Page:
People's Protection Units

From Wikipedia, the free encyclopedia
  (Redirected from Popular Protection Units)
Jump to: navigation, search
People's Protection Units
People's Protection Units Flag.svg
Official flag of the people's protection units
Active 2011–present
Country Syria
Allegiance Western Kurdistan[1]
Democratic Union Party (de facto)
Type Light infantry (militia)
Role Regional defence
Armed resistance
Size 45,000[2][3]–50,000[4]
Nickname YPG
Engagements

Syrian Civil War

Commanders
General Commander Sipan Hemo
Spokesperson Rêdûr Xelîl
Spokesperson Khebat Ibrahim
Notable
commanders
Nujin Dirik (Aleppo commander)
Giwan Ibrahim (Qamishli commander)
Cemşîd Osman (Ras al-Ayn commander)
Roshna Akeed (Ras al-Ayn commander)

The People's Protection Units (Kurdish: Yekîneyên Parastina Gel; Arabic: وحدات حماية الشعب[5] Wihdat Himayah ash-Sha'ab), commonly known as the YPG, are the official armed wing of the Kurdish Supreme Committee of Syrian Kurdistan. The militia has been accused[by whom?] of acting as the armed wing of the Kurdish Democratic Union Party (PYD),[citation needed] although they deny this. The group has taken a defensive position, fighting against any group that has the intention of bringing the Syrian civil war to Kurdish inhabited areas.[6][7]

The group was founded by the PYD and the Kurdish Supreme Committee after the 2004 Qamishli clashes but it was not until recently they became active.[6] As of the signing of the Arbil Agreement by PYD and KNC the Armed Wing came under the command of the Kurdish supreme Committee though in reality it is almost exclusively still the armed wing of the former[8]—and is responsible for maintaining order and protecting the lives of residents in Kurdish neighbourhoods.[9][10][11]

The YPG is composed of men and women from communities across the Kurdish region of Syria. The YPG considers itself a democratic people's militia and conducts internal elections as a method of appointing officers.[12] Though predominantly Kurdish, the group has attracted increasing numbers of Arabs, including fighters defecting from the mainstream opposition[13] as well as locals from mixed or Arab villages in YPG-controlled territory who see the group as the best guarantor of regional security;[14] a number of non-Kurdish Christians also fight in YPG ranks, and the militia has close ties to the Assyrian/Syriac Sutoro and Syriac Military Council. They are known for their large number of women fighters.[15]

In late July 2012, the People's Protection Units pushed out government security forces from the city of Kobanê (Ayn al-Arab) and took over Amuda and Efrîn.[10][11][16] As of December 2012, the YPG consists of eight brigades. Some of these brigades operate in Efrin, Qamishli, Kobane and Sere Kanye.[17]

Conflict has grown between the YPG and Islamists after they expelled a group of Jihadists from the Syrian border town of Ras al-Ain.[18]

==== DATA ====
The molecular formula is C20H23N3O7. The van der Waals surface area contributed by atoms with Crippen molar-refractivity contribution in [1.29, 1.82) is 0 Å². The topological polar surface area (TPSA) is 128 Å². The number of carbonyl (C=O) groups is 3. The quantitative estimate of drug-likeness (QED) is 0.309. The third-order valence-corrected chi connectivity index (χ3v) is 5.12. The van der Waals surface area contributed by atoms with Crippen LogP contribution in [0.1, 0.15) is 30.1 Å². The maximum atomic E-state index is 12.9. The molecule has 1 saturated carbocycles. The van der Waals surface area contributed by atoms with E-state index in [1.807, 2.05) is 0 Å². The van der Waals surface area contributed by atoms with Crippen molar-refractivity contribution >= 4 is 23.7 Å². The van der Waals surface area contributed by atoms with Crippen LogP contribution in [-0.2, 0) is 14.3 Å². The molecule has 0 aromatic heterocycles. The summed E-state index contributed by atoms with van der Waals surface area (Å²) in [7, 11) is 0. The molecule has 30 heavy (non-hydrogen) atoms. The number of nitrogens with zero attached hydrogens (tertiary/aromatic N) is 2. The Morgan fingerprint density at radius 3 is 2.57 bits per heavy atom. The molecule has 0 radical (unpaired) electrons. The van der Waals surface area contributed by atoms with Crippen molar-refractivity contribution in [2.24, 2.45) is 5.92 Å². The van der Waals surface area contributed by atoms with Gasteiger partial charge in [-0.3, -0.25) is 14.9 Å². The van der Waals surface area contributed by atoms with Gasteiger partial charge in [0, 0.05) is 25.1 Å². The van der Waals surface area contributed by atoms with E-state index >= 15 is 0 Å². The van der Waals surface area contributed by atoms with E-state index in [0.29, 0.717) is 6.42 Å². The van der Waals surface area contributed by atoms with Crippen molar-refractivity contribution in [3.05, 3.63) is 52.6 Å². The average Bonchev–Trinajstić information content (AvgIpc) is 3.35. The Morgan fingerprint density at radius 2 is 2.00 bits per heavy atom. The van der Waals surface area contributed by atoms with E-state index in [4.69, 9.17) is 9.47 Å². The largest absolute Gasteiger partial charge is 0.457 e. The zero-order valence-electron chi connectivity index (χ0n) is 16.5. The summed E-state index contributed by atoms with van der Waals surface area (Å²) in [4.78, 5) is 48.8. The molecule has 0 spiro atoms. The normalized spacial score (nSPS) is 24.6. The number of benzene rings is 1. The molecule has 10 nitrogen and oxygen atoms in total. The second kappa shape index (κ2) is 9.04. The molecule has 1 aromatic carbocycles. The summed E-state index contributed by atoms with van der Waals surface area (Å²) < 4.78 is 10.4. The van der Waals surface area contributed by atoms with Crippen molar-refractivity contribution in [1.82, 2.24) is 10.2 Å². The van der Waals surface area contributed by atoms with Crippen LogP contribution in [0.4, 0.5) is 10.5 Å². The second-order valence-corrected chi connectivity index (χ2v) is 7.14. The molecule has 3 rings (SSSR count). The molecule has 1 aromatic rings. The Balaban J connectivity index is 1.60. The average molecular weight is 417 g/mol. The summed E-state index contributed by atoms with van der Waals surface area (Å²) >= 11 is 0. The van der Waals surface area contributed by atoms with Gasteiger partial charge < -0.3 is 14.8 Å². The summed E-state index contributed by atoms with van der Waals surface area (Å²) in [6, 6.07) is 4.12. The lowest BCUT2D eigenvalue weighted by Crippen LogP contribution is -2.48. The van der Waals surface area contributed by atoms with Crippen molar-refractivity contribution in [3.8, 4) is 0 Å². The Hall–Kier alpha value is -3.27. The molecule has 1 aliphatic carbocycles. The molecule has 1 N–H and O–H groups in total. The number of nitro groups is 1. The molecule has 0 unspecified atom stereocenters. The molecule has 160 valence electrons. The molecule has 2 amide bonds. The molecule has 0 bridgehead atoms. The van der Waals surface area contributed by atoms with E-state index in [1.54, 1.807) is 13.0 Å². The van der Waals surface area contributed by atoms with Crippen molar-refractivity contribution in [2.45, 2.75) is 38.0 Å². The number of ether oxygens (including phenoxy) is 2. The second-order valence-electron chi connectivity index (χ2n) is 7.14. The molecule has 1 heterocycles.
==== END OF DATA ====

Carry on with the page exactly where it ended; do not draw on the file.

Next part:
In 2014, the YPG collaborated with the Free Syrian Army in order to fight against the Islamic State of Iraq and the Levant.[19]

See also[edit]

References[edit]

  1. ^ "PYD Announces Surprise Interim Government in Syria's Kurdish Regions". Rudaw.net. Retrieved 2013-12-18. 
  2. ^ Kurds Build Bridges At Last
  3. ^ Die Saat geht auf
  4. ^ In Syria, Kurds are fighting their own war against Islamists, and winning Public Radio International, 26 November 2013
  5. ^ "صالح مسلم: وحدات حماية الشعب قوة لحماية شعب غرب كردستان، وغير تابعة لنا". Hawarnews.com. Retrieved 2013-12-18. 
  6. ^ a b Gold, Danny (31 October 2010). "Meet the YPG, the Kurdish Militia That Doesn't Want Help from Anyone". Vice.com. Retrieved 25 April 2014. 
  7. ^ "Rudaw". Rudaw. Retrieved 2013-12-18. 
  8. ^ van Wilgenburg, Wladimir (5 April 2013). "Conflict Intensifies in Syria's Kurdish Area". Syria Pulse (Al Monitor). Retrieved 24 April 2013. 
  9. ^ "The battle for control in Syria". Daily News Egypt. Retrieved 2012-08-19. 
  10. ^ a b "Liberated Kurdish Cities in Syria Move into Next Phase". Rudaw. 25 July 2012. Retrieved 28 July 2012. 
  11. ^ a b "Kurdish muscle flexing". Jerusalem Post. 14 November 2012. Retrieved 14 November 2012. 
  12. ^ "A Rare Glimpse into Kurdish Armed Forces in Syria". Rudaw. 
  13. ^ Meseguer, David (9 February 2013). "Arabs join Kurdish militia in Aleppo". Firat News. Retrieved 10 February 2013. 
  14. ^ Smith, Hannah Lucinda (23 December 2013). "The Boy who Grew up to Betray his Village". Asharq Al-Awsat. Retrieved 25 December 2013. 
  15. ^ "Al Nusra attacks YPG's women fighters in Serekaniye | ANF". En.firatnews.com. 16 July 2013. Retrieved 2013-12-18. 
  16. ^ Kurds Give Ultimatum to Syrian Security Forces
  17. ^ "ScientiaHumana.org". ScientiaHumana.org. Retrieved 2013-12-18. 
  18. ^ "Kurds expel jihadists from flashpoint Syrian town: NGO – Region – World – Ahram Online". English.ahram.org.eg. 17 July 2013. Retrieved 2013-12-18. 
  19. ^ "FSA and YPG cooperate against ISIL militants in Syria’s Tel Abyad". ARA News. 12 May 2014. Retrieved 17 May 2014.